Physical strength?

Discussion in 'Questions From New Drivers' started by sadears, Jan 31, 2010.

  1. sadears

    sadears Bobtail Member

    Jan 24, 2010
    Colorado Springs, CO
    Please don't laugh too hard...but as a 50 year old female, it must be asked...

    How much physical strength is really required? I'm 5'3"...and a half. I've seen pictures of female truckers and my first thought is "I can do this." But then I see job descriptions that say one must be able to pick up 100 pounds. So...


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  2. halfburn

    halfburn Medium Load Member

    Feb 22, 2009
    Jasper AL
    They want to make sure that you are strong enough to climb in and out of your truck without falling, dolly down a trailer without hurting yourself and unload a trailer if you ever have to. Most workmens comp claims used to come from lardazzes falling out of the truck or hurting their backs swapping trailers.
    In other words normal strength. I don't think 100 pounds is correct though. That sounds a little high.
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  3. bubba mark

    bubba mark Medium Load Member

    Apr 9, 2009
    Women your size do just fine in the trucking industry. Most of them can out run a lot of us bigger guys. I wouldn't worry about it.
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  4. Allow Me.

    Allow Me. Trucker Forum STAFF Staff Member

    May 28, 2009
    Rancho Mirage, Ca.
    If you can whip your hubby into submission, you'll get hired. If you ever have a tough go of it, pretend your kid is depending on you and the strength will come from nowhere.
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  5. sadears

    sadears Bobtail Member

    Jan 24, 2010
    Colorado Springs, CO
    Well, no hubby...probably because I couldn't whip him into submission :biggrin_25525: However, I can handle two 100-pound labs tugging on their leashes!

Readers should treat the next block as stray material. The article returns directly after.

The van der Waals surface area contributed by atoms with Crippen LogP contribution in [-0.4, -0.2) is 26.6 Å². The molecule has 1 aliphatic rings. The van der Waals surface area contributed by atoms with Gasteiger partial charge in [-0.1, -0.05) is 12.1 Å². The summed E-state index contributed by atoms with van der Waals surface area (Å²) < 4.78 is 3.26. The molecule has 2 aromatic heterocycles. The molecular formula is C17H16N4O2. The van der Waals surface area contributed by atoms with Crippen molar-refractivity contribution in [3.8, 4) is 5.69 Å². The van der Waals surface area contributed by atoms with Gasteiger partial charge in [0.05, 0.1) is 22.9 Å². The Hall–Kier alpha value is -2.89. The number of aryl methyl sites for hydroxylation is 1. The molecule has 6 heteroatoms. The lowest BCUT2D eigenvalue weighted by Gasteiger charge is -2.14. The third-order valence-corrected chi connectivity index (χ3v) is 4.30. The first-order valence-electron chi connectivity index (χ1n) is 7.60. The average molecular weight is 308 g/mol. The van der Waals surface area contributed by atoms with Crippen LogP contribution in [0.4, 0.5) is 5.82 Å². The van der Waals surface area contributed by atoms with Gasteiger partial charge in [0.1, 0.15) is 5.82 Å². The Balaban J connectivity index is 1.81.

Thanks all of you. That 100 pounds is what was advertised. I thought it odd, too. I'm hoping I won't have to load/unload. I just want to drive. I figure if I can climb up and down ship ladders, I can haul my happy butt into a truck cab.

  6. Trucked Up

    Trucked Up Light Load Member

    Oct 18, 2008
    You'll be fine. The worst you're likely to encounter is a stubborn tandem slide.

    And there'll be no shortage of men willing to help you with that at the truck stops. :)

    Hell, I've asked for help on occasion. There's no shame in it.
  7. Big Don

    Big Don "Old Fart"

    Sep 8, 2007
    Utah's DIXIE!
    Yeah, that is what we would ALL LIKE to do. But the reality of it is, there are very few truck driving jobs where you won't be required to load/unload or at least help in doing so. Even companies that advertise, "We are 98 % no touch freight," still has that 2 % to play with.

    In this business, you really never know what you are going to run into, that you will have to handle. When you deal with trucks and freight, anything can, and likely will happen.

    Now I'm not trying to discourage you here. Not at all. I just want you to be aware that you are not going to find a job that is "just driving." You have to be able to slide your tandems, if needed, raise and lower the trailer jacks, and believe me, some of these can be REAL ugly. You also will at some time in your career, likely have to jack up a fully loaded trailer that you have "jumped the 5th wheel on." A REAL PITA, not to mention embarrassing as the dickens! You will also likely have to throw chains in the winter time, at least sometimes.

    However, as Truck Driver said, most of the time, you can find someone to help you out if you are in a real jam. Particularly if you really look like you do need the help.